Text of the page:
Certificate of Financial Responsibility (SR-22)
States ensure that risky drivers carry at least the minimum auto insurance required by having them file a certificate of financial responsibility called an SR-22.This is important since high-risk drivers may be more likely to commit other violations in the future. Although sometimes referred to as an “SR-22 insurance” or an “SR-22 bond” it is actually just a form filed with the state on the driver’s behalf by the car insurance provider that verifies state insurance requirements have been met.
The wealth gap in post-recession America can be summarized in one cliché: the rich are getting richer, and the poor are getting poorer. In 2014, the aid confederation Oxfam International reported that “the wealthiest one percent captured 95 percent of post-financial crisis growth since 2009.” Within the same period, overall income levels declined for the bottom 90 percent.
In even deeper trouble is the middle class, whose incomes “have been either stagnant or declining since peaking in 1999,” according to the Center for American Progress. At an income of $51,939 in 2013, the average middle-class household still earns almost $4,500 less than it did pre-recession. In fact, the median household now makes less compared with how much it earned in 1989.
Energy constitutes one of the biggest expenses for consumers. The average American household spends more than $2,200 a year on energy bills, almost half of which goes to heating and cooling expenses.
For the entire country, energy plays a key role as well. Besides having an impact on our environment, it is essential to our national security and prosperity. And its economic implications are great. A McKinsey & Company report estimated that a $520 billion initial investment on energy efficiency measures could save the economy more than $1.2 trillion. In addition, annual greenhouse gas emissions could potentially be reduced by 1.1 gigatons — “the equivalent of taking the entire U.S. fleet of passenger vehicles and light trucks off the roads.”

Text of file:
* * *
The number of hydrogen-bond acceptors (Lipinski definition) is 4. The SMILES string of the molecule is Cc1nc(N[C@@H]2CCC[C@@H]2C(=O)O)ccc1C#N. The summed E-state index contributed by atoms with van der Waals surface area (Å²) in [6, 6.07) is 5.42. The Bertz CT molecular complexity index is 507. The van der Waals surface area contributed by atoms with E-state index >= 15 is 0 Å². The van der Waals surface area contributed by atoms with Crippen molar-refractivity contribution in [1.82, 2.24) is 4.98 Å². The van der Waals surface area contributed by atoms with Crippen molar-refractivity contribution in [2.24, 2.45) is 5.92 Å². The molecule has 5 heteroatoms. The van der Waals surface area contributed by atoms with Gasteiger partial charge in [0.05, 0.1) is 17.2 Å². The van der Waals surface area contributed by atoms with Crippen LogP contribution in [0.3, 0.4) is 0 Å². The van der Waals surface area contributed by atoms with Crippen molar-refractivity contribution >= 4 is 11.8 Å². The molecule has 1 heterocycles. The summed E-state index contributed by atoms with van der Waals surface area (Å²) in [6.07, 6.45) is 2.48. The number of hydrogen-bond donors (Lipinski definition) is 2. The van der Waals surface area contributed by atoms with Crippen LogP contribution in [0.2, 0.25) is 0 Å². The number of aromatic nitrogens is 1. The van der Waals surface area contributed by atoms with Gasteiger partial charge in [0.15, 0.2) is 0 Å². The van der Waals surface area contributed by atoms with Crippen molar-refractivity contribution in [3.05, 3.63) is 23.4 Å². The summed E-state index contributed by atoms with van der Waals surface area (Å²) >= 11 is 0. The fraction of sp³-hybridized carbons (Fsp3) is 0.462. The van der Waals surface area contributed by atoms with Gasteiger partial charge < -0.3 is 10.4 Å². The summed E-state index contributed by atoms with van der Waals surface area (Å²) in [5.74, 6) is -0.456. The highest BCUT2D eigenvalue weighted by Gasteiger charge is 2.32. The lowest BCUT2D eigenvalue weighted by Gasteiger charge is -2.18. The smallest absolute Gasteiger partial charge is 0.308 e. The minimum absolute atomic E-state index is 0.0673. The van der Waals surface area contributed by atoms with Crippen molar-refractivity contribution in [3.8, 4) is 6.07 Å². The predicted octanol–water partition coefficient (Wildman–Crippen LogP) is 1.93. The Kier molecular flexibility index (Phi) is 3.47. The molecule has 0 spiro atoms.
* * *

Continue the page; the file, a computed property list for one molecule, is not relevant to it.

If you cause a car accident, liability insurance will cover injuries to other people and damage to their property.Liability car insurance is one of the most important types of car insurance. In fact, states typically require drivers to have a minimum amount of liability insurance coverage.
Liability auto insurance comes in two forms. One is bodily injury liability coverage, which covers all expenses related to physical injury to other parties. The other is property damage liability coverage, which pays for repairs to the victim’s damaged property, including a car or a house.
What is Collision Insurance and What Does it Cover?
Collision insurance covers some or all of your car repair or replacement costs if you are in an accident with another vehicle e coverage, when to drop collision insuranor drive into an object such as a tree, building, or telephone pole. It also covers damage from accidents where no other car or object is involved, such as if you roll over or flip your car. Collision insurance is one of five basic types of car insurance coverage.